The ethics of AI is a hot topic at the minute, particularly with the ongoing controversies around facial recognition software. Now mathematicians have developed a model that can help businesses spot when commercial AI systems might make shady choices in the pursuit of profits.

Modern AI is great at optimizing—finding the shortest route, the perfect pricing sweet spot, or the best distribution of a company’s resources. But it’s also blind to a lot of the context that a human making similar decisions would be cognizant of, particularly when it comes to ethics.

As an example, most people realize that while jacking the price of a medicine up during a health crisis would boost profits, it would also be morally indefensible. But AI has no sense of ethics, so if put in charge of pricing strategy this might seem like a promising approach.

In fact, in a recent paper in Royal Society Open Science, researchers showed that AI tasked with maximizing returns is actually disproportionately likely to pick an unethical strategy in fairly general conditions. Fortunately, they also showed it’s possible to predict the circumstances in which this is likely to happen, which could guide efforts to modify AI to avoid it.

The fact that AI is likely to pick unethical strategies seems intuitive. There are plenty of unethical business practices that can reap huge rewards if you get away with them, not least because few of your competitors dare use them. There’s a reason companies often bend or even break the rules despite the reputational and regulatory backlash they could face.

Those potential repercussions should be of considerable concern to companies deploying AI solutions, though. While efforts to build ethical principles into AI are already underway, they are nascent and in many contexts there are a vast number of potential strategies to choose from. Often these systems make decisions with little or no human input and it can be hard to predict the circumstances under which they are likely to choose an unethical approach.

And in fact, the authors of the paper have proven mathematically that AI designed to maximize returns is disproportionately likely to pick an unethical strategy, something they dub the “unethical optimization principle.” Fortunately, they say it’s possible for risk managers or regulators to estimate the impact of this principle to help detect potential unethical strategies.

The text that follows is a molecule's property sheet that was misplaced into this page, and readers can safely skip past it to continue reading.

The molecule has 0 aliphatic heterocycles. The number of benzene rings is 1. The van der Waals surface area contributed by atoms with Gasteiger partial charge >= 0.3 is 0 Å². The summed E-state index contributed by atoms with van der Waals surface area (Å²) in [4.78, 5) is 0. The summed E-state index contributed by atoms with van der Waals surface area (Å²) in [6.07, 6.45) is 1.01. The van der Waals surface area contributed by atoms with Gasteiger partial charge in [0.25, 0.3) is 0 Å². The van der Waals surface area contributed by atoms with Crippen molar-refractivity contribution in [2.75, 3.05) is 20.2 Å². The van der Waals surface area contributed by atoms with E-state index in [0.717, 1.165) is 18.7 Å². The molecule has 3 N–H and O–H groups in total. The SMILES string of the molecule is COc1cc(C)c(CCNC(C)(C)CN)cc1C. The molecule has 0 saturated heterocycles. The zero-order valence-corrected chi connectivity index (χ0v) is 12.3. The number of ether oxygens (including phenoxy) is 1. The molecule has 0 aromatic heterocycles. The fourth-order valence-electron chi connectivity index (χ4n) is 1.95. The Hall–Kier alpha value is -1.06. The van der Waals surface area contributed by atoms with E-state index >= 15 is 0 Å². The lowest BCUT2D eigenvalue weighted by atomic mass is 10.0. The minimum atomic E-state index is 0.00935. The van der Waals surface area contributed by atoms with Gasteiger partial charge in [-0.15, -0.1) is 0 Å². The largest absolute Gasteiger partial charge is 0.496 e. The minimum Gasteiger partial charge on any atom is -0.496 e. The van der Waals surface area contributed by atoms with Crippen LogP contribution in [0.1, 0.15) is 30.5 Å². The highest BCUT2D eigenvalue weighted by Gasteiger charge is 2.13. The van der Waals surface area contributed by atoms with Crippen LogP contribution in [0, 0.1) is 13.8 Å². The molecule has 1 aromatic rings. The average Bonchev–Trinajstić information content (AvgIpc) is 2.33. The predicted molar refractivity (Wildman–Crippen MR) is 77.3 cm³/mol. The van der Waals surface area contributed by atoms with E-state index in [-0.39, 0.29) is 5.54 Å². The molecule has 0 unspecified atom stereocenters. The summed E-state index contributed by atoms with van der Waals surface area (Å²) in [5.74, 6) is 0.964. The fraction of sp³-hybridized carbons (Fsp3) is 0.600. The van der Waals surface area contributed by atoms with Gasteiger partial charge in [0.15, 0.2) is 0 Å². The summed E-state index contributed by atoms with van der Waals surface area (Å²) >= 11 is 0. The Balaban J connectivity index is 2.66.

The key is to focus on the strategies likely to provide the biggest returns, as these are the ones the optimization process is likely to settle on. The authors recommend ranking strategies by their returns and then manually inspecting the highest-ranked ones to determine if they’re ethical or not.

This will not only weed out the unethical strategies most likely to be adopted, they say, but will also help develop intuition about the way the AI approaches the problem and therefore have a better understanding of where to look for other problematic strategies.

The hope is that this would make it possible to then redesign the AI to avoid these kinds of strategies. If that’s not possible, the authors recommend analyzing the strategy space to estimate how likely it is that the AI will choose unethical solutions.

What they found is that if the probability of extreme returns for a small number of strategies is high, there are statistical techniques that could help estimate the risk that the AI will choose an unethical one. But if the probability of returns is evenly distributed, then it’s highly likely the optimal strategy will be unethical, and companies shouldn’t allow the system to make decisions without human input.

Even when it’s possible to estimate the risk, the authors still say it’s unwise to put too much faith in these predictions. And they suggest it may actually be necessary to instead re-think how AI operates so that unethical strategies are automatically weeded out at the training stages.

How exactly that would happen is far from clear, so for the time being it seems like it might be a good idea to keep humans in the loop for most AI decision-making.

Image Credit: Arek Socha from Pixabay

I am a freelance science and technology writer based in Bangalore, India. My main areas of interest are engineering, computing and biology, with a particular focus on the intersections between the three.

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